Federal Reserve Governor Elizabeth A. Duke told
members of the Senate Committee on Banking, Housing, and Urban Affairs that "the failure of the housing market to respond to lower
interest rates as vigorously as it has in the past indicates that factors other
than financial conditions may be restraining improvement in mortgage credit and
housing market conditions and thus impeding the economic recovery."
years after house prices first started to decline and more than two years after
the start of economic recovery, Duke said, the housing market remains a
significant drag on the U.S. economy.
She explained that typically as an economy turns down, households postpone
purchases of durable goods such as housing.
But when the upturn comes, improving economic prospects and diminishing
uncertainty, often helped by low interest rates, usually unleash pent-up
"The current economic recovery has
not followed this script, in part because the problems in the housing market
are a cause of the downturn as well as a consequence of it," she said. The nation has lost an aggregate of $7
trillion in home equity. The
extraordinary fall in national house prices has resulted in $7 trillion in lost
home equity, more than half of what was there in 2006. This fall in wealth has significantly
weakened household spending and consumer confidence. In addition, around 12 million households are
now underwater on their mortgages and when hardships hit have been unable to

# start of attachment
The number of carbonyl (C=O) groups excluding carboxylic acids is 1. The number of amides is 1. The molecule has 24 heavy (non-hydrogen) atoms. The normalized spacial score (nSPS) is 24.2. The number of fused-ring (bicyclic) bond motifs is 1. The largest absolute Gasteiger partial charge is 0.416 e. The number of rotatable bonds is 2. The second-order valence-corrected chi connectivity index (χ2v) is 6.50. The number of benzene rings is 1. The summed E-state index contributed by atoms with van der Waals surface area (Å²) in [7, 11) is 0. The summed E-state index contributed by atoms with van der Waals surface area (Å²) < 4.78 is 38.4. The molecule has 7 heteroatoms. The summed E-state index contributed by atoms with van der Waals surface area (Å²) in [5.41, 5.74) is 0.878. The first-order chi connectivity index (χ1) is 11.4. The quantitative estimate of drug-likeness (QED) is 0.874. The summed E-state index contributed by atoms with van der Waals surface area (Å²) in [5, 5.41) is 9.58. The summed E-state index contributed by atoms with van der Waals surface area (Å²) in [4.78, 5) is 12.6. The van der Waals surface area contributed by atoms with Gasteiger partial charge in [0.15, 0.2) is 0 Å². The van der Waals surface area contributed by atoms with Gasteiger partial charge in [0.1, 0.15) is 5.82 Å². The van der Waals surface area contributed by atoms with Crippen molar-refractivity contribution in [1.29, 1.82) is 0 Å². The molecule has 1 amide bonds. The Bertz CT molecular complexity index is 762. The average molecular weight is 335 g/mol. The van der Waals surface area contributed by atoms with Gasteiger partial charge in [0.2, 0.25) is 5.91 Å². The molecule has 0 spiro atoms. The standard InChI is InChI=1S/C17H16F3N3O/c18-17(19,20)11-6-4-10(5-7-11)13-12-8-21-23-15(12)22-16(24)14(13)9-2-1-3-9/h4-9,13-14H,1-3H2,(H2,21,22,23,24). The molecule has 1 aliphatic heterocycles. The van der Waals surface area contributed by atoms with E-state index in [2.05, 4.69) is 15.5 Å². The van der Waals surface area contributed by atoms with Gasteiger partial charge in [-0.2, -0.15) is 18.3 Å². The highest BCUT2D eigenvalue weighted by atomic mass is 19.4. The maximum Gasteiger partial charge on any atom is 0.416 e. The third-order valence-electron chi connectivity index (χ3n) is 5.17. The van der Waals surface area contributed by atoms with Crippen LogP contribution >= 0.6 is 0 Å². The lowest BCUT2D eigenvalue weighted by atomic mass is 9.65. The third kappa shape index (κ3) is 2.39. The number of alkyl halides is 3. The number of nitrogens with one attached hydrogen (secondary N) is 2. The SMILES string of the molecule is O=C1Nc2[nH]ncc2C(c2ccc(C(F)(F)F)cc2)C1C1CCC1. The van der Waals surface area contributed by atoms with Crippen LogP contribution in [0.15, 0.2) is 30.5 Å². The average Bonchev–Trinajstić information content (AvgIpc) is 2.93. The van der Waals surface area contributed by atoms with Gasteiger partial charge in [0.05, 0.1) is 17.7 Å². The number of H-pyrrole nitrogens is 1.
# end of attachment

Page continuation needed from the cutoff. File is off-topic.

resolve mortgage payment problems by selling their homes, resulting all too
often in foreclosure, dislocation, and personal adversity. Neighborhoods and
communities suffered as well from the neglect and deterioration that accompany
vacant properties and puts further downward pressure on house prices.
These problems, Duke told the
Senators, have been exacerbated by an ongoing imbalance between supply and
demand. In recent years that supply of
single-family homes has greatly exceeded the demand in part because of
foreclosures which are likely to continue for quite a while. At the same time, a host of factors have been
weighing on demand. Families have been
reluctant or unable to purchase homes because of concerns about income,
employment, or where prices might go. Tight
mortgage credit conditions have also been a factor. Although some retrenchment in lending
standards was necessary after the lax standards that prevailed before the
crisis, current lending practices appear to be limiting or preventing lending,
even to creditworthy households.
Duke referred to a paper titled The U.S. Housing Market: Current Conditions and Policy Considerations released
by the Federal Reserve on January 4, 2012.
In the paper, she said, Federal Reserve staff discussed the benefits and
costs of a variety of policy options that have been proposed to respond to
these difficult housing issues, including increasing credit availability, exploring
the scope for further mortgage modifications including encouraging short sales
and deeds-in-lieu of foreclosure, and expanding the options available for
holders of foreclosed properties to dispose of their inventory responsibly. "Any
policy proposals, though, will require wrestling with difficult choices and
tradeoffs, as initiatives to benefit the housing market will likely involve
shifting some of the burden of adjustment from some parties to others."